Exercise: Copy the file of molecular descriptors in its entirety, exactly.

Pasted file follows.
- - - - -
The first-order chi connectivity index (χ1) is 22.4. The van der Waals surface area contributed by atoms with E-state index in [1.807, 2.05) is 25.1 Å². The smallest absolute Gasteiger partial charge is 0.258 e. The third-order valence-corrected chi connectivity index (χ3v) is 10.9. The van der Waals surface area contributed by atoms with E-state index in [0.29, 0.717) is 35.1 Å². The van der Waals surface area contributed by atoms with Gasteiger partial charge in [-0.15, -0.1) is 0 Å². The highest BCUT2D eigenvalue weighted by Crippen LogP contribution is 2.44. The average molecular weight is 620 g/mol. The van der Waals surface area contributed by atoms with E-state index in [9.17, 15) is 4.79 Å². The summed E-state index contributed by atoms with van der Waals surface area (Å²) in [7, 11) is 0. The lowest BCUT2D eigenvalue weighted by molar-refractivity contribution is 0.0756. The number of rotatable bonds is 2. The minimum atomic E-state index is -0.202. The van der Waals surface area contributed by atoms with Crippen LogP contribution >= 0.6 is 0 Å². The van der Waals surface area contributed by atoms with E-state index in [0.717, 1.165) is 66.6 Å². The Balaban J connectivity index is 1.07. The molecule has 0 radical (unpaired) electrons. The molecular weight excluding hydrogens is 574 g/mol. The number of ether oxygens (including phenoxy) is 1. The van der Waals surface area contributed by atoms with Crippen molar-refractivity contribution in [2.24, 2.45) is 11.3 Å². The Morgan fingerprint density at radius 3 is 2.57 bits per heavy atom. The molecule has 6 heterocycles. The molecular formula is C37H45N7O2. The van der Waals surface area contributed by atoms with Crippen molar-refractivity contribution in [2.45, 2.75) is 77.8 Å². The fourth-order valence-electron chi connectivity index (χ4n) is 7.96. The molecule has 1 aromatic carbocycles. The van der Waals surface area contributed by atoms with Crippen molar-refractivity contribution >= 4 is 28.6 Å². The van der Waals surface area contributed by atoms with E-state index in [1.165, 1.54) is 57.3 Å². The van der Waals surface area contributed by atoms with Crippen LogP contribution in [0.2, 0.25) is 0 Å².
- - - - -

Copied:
The first-order chi connectivity index (χ1) is 22.4. The van der Waals surface area contributed by atoms with E-state index in [1.807, 2.05) is 25.1 Å². The smallest absolute Gasteiger partial charge is 0.258 e. The third-order valence-corrected chi connectivity index (χ3v) is 10.9. The van der Waals surface area contributed by atoms with E-state index in [0.29, 0.717) is 35.1 Å². The van der Waals surface area contributed by atoms with Gasteiger partial charge in [-0.15, -0.1) is 0 Å². The highest BCUT2D eigenvalue weighted by Crippen LogP contribution is 2.44. The average molecular weight is 620 g/mol. The van der Waals surface area contributed by atoms with E-state index in [9.17, 15) is 4.79 Å². The summed E-state index contributed by atoms with van der Waals surface area (Å²) in [7, 11) is 0. The lowest BCUT2D eigenvalue weighted by molar-refractivity contribution is 0.0756. The number of rotatable bonds is 2. The minimum atomic E-state index is -0.202. The van der Waals surface area contributed by atoms with Crippen LogP contribution >= 0.6 is 0 Å². The van der Waals surface area contributed by atoms with E-state index in [0.717, 1.165) is 66.6 Å². The Balaban J connectivity index is 1.07. The molecule has 0 radical (unpaired) electrons. The molecular weight excluding hydrogens is 574 g/mol. The number of ether oxygens (including phenoxy) is 1. The van der Waals surface area contributed by atoms with Crippen molar-refractivity contribution in [2.24, 2.45) is 11.3 Å². The Morgan fingerprint density at radius 3 is 2.57 bits per heavy atom. The molecule has 6 heterocycles. The molecular formula is C37H45N7O2. The van der Waals surface area contributed by atoms with Crippen molar-refractivity contribution in [2.45, 2.75) is 77.8 Å². The fourth-order valence-electron chi connectivity index (χ4n) is 7.96. The molecule has 1 aromatic carbocycles. The van der Waals surface area contributed by atoms with Crippen molar-refractivity contribution >= 4 is 28.6 Å². The van der Waals surface area contributed by atoms with E-state index in [1.165, 1.54) is 57.3 Å². The van der Waals surface area contributed by atoms with Crippen LogP contribution in [0.2, 0.25) is 0 Å².